“Slavery is illegal everywhere.” So said the New York Times, repeated at the World Economic Forum, and used as a mantra of advocacy for over 40 years. The truth of this statement has been taken for granted for decades. Yet our new research reveals that almost half of all countries in the world have yet to actually make it a crime to enslave another human being.

Legal ownership of people was indeed abolished in all countries over the course of the last two centuries. But in many countries it has not been criminalised. In almost half of the world’s countries, there is no criminal law penalising either slavery or the slave trade.

In 94 countries, you cannot be prosecuted and punished in a criminal court for enslaving another human being.

Our findings displace one of the most basic assumptions made in the modern antislavery movement — that slavery is already illegal everywhere in the world. And they provide an opportunity to refocus global efforts to eradicate modern slavery by 2030, starting with fundamentals: getting states to completely outlaw slavery and other exploitative practices.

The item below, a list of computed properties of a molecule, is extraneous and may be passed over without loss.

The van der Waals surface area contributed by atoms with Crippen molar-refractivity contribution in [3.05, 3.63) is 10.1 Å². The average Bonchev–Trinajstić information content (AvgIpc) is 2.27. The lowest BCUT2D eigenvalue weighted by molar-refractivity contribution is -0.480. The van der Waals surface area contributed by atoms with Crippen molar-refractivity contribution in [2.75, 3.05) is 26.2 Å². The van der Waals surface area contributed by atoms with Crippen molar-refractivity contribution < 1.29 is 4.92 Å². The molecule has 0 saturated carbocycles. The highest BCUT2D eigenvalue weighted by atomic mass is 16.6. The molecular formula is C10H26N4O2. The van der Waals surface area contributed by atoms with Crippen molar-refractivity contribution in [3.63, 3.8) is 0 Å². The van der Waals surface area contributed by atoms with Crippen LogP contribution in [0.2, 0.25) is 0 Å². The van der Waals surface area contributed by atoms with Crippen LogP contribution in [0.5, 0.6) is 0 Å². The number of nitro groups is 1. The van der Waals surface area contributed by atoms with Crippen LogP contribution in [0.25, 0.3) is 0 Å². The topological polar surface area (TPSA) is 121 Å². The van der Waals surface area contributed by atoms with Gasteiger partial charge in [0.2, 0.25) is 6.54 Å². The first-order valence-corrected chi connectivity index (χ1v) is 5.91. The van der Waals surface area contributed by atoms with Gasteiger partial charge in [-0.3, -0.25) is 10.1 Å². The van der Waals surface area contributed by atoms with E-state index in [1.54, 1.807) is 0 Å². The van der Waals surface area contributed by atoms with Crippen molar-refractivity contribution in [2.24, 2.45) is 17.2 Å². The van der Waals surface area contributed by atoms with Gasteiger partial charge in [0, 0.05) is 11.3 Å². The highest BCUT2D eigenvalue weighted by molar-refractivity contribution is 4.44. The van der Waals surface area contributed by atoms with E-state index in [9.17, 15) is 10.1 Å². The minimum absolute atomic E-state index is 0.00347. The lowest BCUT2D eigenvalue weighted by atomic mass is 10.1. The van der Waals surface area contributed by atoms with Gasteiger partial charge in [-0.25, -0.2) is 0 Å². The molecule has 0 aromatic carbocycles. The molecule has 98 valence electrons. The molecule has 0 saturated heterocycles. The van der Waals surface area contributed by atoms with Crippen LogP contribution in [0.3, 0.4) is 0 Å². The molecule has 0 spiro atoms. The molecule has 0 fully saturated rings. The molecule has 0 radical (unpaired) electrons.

The findings emerge from our development of an anti-slavery database mapping domestic legislation against international treaty obligations of all 193 United Nations member states (virtually all countries in the world).

The database considers the domestic legislation of each country, as well as the binding commitments they have made through international agreements to prohibit forms of human exploitation that fall under the umbrella term “modern slavery”. This includes forced labour, human trafficking, institutions and practices similar to slavery, servitude, the slave trade, and slavery itself.